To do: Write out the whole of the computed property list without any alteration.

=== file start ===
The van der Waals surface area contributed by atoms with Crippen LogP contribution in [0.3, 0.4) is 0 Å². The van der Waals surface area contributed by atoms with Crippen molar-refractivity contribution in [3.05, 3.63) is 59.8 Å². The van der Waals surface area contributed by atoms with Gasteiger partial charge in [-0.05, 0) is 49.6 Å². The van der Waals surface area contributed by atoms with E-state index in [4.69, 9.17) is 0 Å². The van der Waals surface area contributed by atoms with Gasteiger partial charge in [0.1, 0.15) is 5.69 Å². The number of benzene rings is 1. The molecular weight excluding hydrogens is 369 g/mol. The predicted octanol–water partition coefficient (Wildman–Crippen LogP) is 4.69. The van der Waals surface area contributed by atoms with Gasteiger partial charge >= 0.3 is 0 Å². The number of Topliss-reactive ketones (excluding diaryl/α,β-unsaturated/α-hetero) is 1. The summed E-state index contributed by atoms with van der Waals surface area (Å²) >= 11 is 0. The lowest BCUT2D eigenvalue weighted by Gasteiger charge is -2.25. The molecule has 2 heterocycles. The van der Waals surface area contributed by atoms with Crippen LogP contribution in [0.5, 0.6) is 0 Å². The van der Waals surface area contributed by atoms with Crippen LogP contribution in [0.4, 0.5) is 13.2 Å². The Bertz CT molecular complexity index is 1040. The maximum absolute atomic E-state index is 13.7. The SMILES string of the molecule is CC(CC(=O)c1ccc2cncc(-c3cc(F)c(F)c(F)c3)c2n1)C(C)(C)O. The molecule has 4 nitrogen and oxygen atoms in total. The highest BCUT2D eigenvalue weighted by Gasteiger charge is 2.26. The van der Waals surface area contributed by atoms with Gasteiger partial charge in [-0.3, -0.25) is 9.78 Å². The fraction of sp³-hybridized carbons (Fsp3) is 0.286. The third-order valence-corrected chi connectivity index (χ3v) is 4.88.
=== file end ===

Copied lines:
The van der Waals surface area contributed by atoms with Crippen LogP contribution in [0.3, 0.4) is 0 Å². The van der Waals surface area contributed by atoms with Crippen molar-refractivity contribution in [3.05, 3.63) is 59.8 Å². The van der Waals surface area contributed by atoms with Gasteiger partial charge in [-0.05, 0) is 49.6 Å². The van der Waals surface area contributed by atoms with E-state index in [4.69, 9.17) is 0 Å². The van der Waals surface area contributed by atoms with Gasteiger partial charge in [0.1, 0.15) is 5.69 Å². The number of benzene rings is 1. The molecular weight excluding hydrogens is 369 g/mol. The predicted octanol–water partition coefficient (Wildman–Crippen LogP) is 4.69. The van der Waals surface area contributed by atoms with Gasteiger partial charge >= 0.3 is 0 Å². The number of Topliss-reactive ketones (excluding diaryl/α,β-unsaturated/α-hetero) is 1. The summed E-state index contributed by atoms with van der Waals surface area (Å²) >= 11 is 0. The lowest BCUT2D eigenvalue weighted by Gasteiger charge is -2.25. The molecule has 2 heterocycles. The van der Waals surface area contributed by atoms with Crippen LogP contribution in [0.5, 0.6) is 0 Å². The van der Waals surface area contributed by atoms with Crippen LogP contribution in [0.4, 0.5) is 13.2 Å². The Bertz CT molecular complexity index is 1040. The maximum absolute atomic E-state index is 13.7. The SMILES string of the molecule is CC(CC(=O)c1ccc2cncc(-c3cc(F)c(F)c(F)c3)c2n1)C(C)(C)O. The molecule has 4 nitrogen and oxygen atoms in total. The highest BCUT2D eigenvalue weighted by Gasteiger charge is 2.26. The van der Waals surface area contributed by atoms with Gasteiger partial charge in [-0.3, -0.25) is 9.78 Å². The fraction of sp³-hybridized carbons (Fsp3) is 0.286. The third-order valence-corrected chi connectivity index (χ3v) is 4.88.